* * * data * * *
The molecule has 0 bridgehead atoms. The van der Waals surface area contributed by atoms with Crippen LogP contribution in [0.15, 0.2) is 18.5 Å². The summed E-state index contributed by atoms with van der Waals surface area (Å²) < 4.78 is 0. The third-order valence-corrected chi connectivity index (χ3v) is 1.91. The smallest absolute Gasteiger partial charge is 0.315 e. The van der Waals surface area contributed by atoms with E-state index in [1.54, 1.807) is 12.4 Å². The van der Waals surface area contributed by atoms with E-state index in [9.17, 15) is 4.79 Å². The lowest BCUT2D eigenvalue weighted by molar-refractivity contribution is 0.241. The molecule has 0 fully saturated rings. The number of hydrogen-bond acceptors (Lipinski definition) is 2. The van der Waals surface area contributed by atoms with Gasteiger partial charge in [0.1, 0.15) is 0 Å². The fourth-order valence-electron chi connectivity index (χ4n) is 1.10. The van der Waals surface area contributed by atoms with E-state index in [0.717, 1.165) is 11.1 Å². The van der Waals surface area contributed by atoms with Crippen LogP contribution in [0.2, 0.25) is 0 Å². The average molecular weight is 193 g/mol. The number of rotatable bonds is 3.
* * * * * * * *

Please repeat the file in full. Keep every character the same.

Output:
The molecule has 0 bridgehead atoms. The van der Waals surface area contributed by atoms with Crippen LogP contribution in [0.15, 0.2) is 18.5 Å². The summed E-state index contributed by atoms with van der Waals surface area (Å²) < 4.78 is 0. The third-order valence-corrected chi connectivity index (χ3v) is 1.91. The smallest absolute Gasteiger partial charge is 0.315 e. The van der Waals surface area contributed by atoms with E-state index in [1.54, 1.807) is 12.4 Å². The van der Waals surface area contributed by atoms with E-state index in [9.17, 15) is 4.79 Å². The lowest BCUT2D eigenvalue weighted by molar-refractivity contribution is 0.241. The molecule has 0 fully saturated rings. The number of hydrogen-bond acceptors (Lipinski definition) is 2. The van der Waals surface area contributed by atoms with Gasteiger partial charge in [0.1, 0.15) is 0 Å². The fourth-order valence-electron chi connectivity index (χ4n) is 1.10. The van der Waals surface area contributed by atoms with E-state index in [0.717, 1.165) is 11.1 Å². The van der Waals surface area contributed by atoms with Crippen LogP contribution in [0.2, 0.25) is 0 Å². The average molecular weight is 193 g/mol. The number of rotatable bonds is 3.